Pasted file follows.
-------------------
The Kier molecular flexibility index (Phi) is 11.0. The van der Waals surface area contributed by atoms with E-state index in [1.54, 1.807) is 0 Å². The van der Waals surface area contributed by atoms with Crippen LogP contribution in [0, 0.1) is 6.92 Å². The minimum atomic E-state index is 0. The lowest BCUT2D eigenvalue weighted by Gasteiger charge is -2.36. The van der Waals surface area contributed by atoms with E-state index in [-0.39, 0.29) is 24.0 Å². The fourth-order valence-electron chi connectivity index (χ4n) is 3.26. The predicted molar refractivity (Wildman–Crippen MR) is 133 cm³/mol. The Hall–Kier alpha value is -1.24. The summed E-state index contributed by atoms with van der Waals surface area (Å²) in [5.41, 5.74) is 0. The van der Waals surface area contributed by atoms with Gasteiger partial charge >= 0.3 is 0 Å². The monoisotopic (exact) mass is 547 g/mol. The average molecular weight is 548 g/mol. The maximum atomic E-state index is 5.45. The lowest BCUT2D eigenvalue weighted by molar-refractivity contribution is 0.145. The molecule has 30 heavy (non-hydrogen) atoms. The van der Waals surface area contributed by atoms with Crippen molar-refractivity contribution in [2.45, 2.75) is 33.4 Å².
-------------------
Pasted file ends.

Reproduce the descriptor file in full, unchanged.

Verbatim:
The Kier molecular flexibility index (Phi) is 11.0. The van der Waals surface area contributed by atoms with E-state index in [1.54, 1.807) is 0 Å². The van der Waals surface area contributed by atoms with Crippen LogP contribution in [0, 0.1) is 6.92 Å². The minimum atomic E-state index is 0. The lowest BCUT2D eigenvalue weighted by Gasteiger charge is -2.36. The van der Waals surface area contributed by atoms with E-state index in [-0.39, 0.29) is 24.0 Å². The fourth-order valence-electron chi connectivity index (χ4n) is 3.26. The predicted molar refractivity (Wildman–Crippen MR) is 133 cm³/mol. The Hall–Kier alpha value is -1.24. The summed E-state index contributed by atoms with van der Waals surface area (Å²) in [5.41, 5.74) is 0. The van der Waals surface area contributed by atoms with Gasteiger partial charge >= 0.3 is 0 Å². The monoisotopic (exact) mass is 547 g/mol. The average molecular weight is 548 g/mol. The maximum atomic E-state index is 5.45. The lowest BCUT2D eigenvalue weighted by molar-refractivity contribution is 0.145. The molecule has 30 heavy (non-hydrogen) atoms. The van der Waals surface area contributed by atoms with Crippen molar-refractivity contribution in [2.45, 2.75) is 33.4 Å².